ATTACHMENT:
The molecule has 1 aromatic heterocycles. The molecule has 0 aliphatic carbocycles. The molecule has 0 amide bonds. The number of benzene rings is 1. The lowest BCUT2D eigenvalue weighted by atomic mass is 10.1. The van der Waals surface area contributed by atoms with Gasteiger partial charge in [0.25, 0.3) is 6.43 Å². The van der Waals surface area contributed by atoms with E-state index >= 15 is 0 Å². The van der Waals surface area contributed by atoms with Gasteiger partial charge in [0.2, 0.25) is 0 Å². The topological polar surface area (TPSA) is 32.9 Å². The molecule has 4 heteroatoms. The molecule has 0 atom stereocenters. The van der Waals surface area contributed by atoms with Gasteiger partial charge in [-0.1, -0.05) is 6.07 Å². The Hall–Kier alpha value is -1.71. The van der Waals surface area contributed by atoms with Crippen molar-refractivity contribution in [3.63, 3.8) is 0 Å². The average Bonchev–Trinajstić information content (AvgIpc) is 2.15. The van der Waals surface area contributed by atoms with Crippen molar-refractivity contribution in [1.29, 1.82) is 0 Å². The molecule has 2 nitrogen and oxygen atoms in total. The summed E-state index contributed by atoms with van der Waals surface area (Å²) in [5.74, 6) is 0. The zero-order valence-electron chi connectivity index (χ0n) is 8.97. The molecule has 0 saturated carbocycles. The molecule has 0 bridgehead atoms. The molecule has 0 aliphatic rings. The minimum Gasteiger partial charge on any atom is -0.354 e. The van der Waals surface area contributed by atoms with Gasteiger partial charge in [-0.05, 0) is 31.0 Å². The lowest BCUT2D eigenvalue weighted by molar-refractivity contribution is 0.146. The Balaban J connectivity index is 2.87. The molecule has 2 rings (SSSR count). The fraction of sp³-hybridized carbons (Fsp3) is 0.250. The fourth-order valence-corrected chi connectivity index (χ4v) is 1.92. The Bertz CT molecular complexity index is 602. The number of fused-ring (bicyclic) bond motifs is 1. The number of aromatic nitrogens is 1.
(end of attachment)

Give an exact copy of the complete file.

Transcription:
The molecule has 1 aromatic heterocycles. The molecule has 0 aliphatic carbocycles. The molecule has 0 amide bonds. The number of benzene rings is 1. The lowest BCUT2D eigenvalue weighted by atomic mass is 10.1. The van der Waals surface area contributed by atoms with Gasteiger partial charge in [0.25, 0.3) is 6.43 Å². The van der Waals surface area contributed by atoms with E-state index >= 15 is 0 Å². The van der Waals surface area contributed by atoms with Gasteiger partial charge in [0.2, 0.25) is 0 Å². The topological polar surface area (TPSA) is 32.9 Å². The molecule has 4 heteroatoms. The molecule has 0 atom stereocenters. The van der Waals surface area contributed by atoms with Gasteiger partial charge in [-0.1, -0.05) is 6.07 Å². The Hall–Kier alpha value is -1.71. The van der Waals surface area contributed by atoms with Crippen molar-refractivity contribution in [3.63, 3.8) is 0 Å². The average Bonchev–Trinajstić information content (AvgIpc) is 2.15. The van der Waals surface area contributed by atoms with Crippen molar-refractivity contribution in [1.29, 1.82) is 0 Å². The molecule has 2 nitrogen and oxygen atoms in total. The summed E-state index contributed by atoms with van der Waals surface area (Å²) in [5.74, 6) is 0. The zero-order valence-electron chi connectivity index (χ0n) is 8.97. The molecule has 0 saturated carbocycles. The molecule has 0 bridgehead atoms. The molecule has 0 aliphatic rings. The minimum Gasteiger partial charge on any atom is -0.354 e. The van der Waals surface area contributed by atoms with Gasteiger partial charge in [-0.05, 0) is 31.0 Å². The lowest BCUT2D eigenvalue weighted by molar-refractivity contribution is 0.146. The Balaban J connectivity index is 2.87. The molecule has 2 rings (SSSR count). The fraction of sp³-hybridized carbons (Fsp3) is 0.250. The fourth-order valence-corrected chi connectivity index (χ4v) is 1.92. The Bertz CT molecular complexity index is 602. The number of fused-ring (bicyclic) bond motifs is 1. The number of aromatic nitrogens is 1.